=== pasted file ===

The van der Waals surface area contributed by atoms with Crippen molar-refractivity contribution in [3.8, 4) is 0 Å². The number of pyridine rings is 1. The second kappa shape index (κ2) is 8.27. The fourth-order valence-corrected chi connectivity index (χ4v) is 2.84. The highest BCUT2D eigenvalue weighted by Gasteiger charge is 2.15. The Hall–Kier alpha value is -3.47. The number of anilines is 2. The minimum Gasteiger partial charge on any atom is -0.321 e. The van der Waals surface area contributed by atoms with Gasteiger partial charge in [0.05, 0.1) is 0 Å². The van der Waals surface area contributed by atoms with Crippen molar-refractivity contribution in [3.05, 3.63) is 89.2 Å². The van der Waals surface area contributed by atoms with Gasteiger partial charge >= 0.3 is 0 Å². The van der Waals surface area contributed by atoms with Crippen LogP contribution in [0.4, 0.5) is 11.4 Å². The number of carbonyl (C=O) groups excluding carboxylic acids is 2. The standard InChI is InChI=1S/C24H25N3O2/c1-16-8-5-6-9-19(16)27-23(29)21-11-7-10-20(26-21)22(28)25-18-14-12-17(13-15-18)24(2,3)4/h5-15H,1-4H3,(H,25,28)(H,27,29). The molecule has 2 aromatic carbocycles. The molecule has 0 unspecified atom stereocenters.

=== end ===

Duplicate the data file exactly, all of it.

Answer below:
The van der Waals surface area contributed by atoms with Crippen molar-refractivity contribution in [3.8, 4) is 0 Å². The number of pyridine rings is 1. The second kappa shape index (κ2) is 8.27. The fourth-order valence-corrected chi connectivity index (χ4v) is 2.84. The highest BCUT2D eigenvalue weighted by Gasteiger charge is 2.15. The Hall–Kier alpha value is -3.47. The number of anilines is 2. The minimum Gasteiger partial charge on any atom is -0.321 e. The van der Waals surface area contributed by atoms with Gasteiger partial charge in [0.05, 0.1) is 0 Å². The van der Waals surface area contributed by atoms with Crippen molar-refractivity contribution in [3.05, 3.63) is 89.2 Å². The van der Waals surface area contributed by atoms with Gasteiger partial charge >= 0.3 is 0 Å². The van der Waals surface area contributed by atoms with Crippen LogP contribution in [0.4, 0.5) is 11.4 Å². The number of carbonyl (C=O) groups excluding carboxylic acids is 2. The standard InChI is InChI=1S/C24H25N3O2/c1-16-8-5-6-9-19(16)27-23(29)21-11-7-10-20(26-21)22(28)25-18-14-12-17(13-15-18)24(2,3)4/h5-15H,1-4H3,(H,25,28)(H,27,29). The molecule has 2 aromatic carbocycles. The molecule has 0 unspecified atom stereocenters.